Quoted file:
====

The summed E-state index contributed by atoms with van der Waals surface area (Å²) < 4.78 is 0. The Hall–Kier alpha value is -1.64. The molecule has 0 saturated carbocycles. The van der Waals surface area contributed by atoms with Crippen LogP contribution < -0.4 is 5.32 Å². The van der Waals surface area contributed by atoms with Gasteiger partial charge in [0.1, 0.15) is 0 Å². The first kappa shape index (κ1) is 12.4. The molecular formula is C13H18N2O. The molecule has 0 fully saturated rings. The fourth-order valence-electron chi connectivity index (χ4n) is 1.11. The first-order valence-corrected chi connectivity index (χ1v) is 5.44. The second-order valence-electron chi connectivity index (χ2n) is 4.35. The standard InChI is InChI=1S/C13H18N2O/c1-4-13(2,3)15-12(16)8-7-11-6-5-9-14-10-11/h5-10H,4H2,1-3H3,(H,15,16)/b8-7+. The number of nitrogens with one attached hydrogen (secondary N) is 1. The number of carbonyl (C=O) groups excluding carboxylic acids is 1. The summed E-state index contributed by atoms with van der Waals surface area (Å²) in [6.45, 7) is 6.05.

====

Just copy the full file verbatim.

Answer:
The summed E-state index contributed by atoms with van der Waals surface area (Å²) < 4.78 is 0. The Hall–Kier alpha value is -1.64. The molecule has 0 saturated carbocycles. The van der Waals surface area contributed by atoms with Crippen LogP contribution < -0.4 is 5.32 Å². The van der Waals surface area contributed by atoms with Gasteiger partial charge in [0.1, 0.15) is 0 Å². The first kappa shape index (κ1) is 12.4. The molecular formula is C13H18N2O. The molecule has 0 fully saturated rings. The fourth-order valence-electron chi connectivity index (χ4n) is 1.11. The first-order valence-corrected chi connectivity index (χ1v) is 5.44. The second-order valence-electron chi connectivity index (χ2n) is 4.35. The standard InChI is InChI=1S/C13H18N2O/c1-4-13(2,3)15-12(16)8-7-11-6-5-9-14-10-11/h5-10H,4H2,1-3H3,(H,15,16)/b8-7+. The number of nitrogens with one attached hydrogen (secondary N) is 1. The number of carbonyl (C=O) groups excluding carboxylic acids is 1. The summed E-state index contributed by atoms with van der Waals surface area (Å²) in [6.45, 7) is 6.05.